From the Journals

Frontline rituximab shows long-term success in indolent lymphoma



Advanced indolent lymphoma patients can be treated with a rituximab-containing regimen as first-line therapy and, in some cases, skip chemotherapy altogether, a study with 10 years of follow-up data suggests.

Follicular lymphoma Patho/Wikimedia Commons/CC BY-SA 3.0

After a median of 10.6 years’ follow-up, almost three-quarters of patients (73%) in the study were alive, and 36% never required chemotherapy.

“This [overall survival] is at least as good as that observed in modern immunochemotherapy trials,” Sandra Lockmer, MD, of Karolinska University Hospital in Stockholm and her colleagues reported in the Journal of Clinical Oncology.

The study included 321 patients who were previously untreated and had been enrolled in two randomized clinical trials performed by the Nordic Lymphoma Group. The trials randomized patients to receive either rituximab monotherapy or rituximab combined with interferon alfa-2a. Neither trial used up-front chemotherapy.

Patients included in the follow-up analysis had follicular lymphoma, marginal zone lymphoma, small lymphocytic lymphoma, or indolent lymphoma not otherwise specified.

The overall survival rate at 10 years after trial assignment was 75% and 66% after 15 years. Similarly, the lymphoma-specific survival rate was 81% at 10 years after trial assignment and 77% at 15 years, the researchers reported.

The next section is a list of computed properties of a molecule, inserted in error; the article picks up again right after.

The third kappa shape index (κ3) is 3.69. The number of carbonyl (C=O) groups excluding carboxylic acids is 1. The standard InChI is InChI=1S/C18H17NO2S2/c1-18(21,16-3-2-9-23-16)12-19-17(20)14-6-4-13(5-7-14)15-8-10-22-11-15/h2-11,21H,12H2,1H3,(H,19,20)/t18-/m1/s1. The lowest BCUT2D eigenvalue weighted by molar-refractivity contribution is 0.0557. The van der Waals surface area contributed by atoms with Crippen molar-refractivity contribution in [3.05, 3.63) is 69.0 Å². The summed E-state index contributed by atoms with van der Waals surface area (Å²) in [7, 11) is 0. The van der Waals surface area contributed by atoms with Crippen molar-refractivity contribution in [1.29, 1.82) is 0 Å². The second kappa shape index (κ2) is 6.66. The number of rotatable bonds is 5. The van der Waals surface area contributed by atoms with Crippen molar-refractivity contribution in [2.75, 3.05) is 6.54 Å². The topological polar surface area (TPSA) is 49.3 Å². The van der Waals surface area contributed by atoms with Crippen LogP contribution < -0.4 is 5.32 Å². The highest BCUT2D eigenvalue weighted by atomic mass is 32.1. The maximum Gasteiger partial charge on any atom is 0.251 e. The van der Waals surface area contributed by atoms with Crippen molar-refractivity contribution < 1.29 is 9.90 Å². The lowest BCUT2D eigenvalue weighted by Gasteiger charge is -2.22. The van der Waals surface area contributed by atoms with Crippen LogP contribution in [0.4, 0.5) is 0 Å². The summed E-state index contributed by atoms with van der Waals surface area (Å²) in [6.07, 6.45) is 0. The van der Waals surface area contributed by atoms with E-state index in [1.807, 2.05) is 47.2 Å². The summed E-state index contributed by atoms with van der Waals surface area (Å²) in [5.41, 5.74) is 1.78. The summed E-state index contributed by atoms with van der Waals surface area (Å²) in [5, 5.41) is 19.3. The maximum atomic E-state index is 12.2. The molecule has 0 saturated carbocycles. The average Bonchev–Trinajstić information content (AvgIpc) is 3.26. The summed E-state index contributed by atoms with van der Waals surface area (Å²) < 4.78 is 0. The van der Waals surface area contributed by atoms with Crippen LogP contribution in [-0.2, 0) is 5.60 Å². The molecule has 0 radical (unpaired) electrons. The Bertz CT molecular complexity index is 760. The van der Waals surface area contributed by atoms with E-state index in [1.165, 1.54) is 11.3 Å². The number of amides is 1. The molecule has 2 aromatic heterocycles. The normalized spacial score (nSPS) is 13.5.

Overall, 117 patients did not require treatment with chemotherapy, but 24 patients were further treated with antibodies and/or radiation. Of the 93 patients who received no additional therapies after frontline treatment, 9 patients died from causes unrelated to their lymphoma.

Among the 237 patients who failed initial treatment, the median time to treatment failure was 1.5 years.

In terms of transformation to aggressive lymphoma, the rate was 2.4%/person-year overall. The cumulative risk of transformation was 20% at 10 years after trial assignment and 24% at 15 years.

The study was funded in part by the Stockholm County Council and by the Nordic Lymphoma Group. The trials analyzed in the study were supported by Roche. Dr. Lockmer reported having no financial disclosures. Her coauthors reported relationships with Novartis, Gilead, Roche, and Takeda, among others.

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SOURCE: Lockmer S et al. J Clin Oncol. 2018 Oct 4:JCO1800262. doi: 10.1200/JCO.18.00262.

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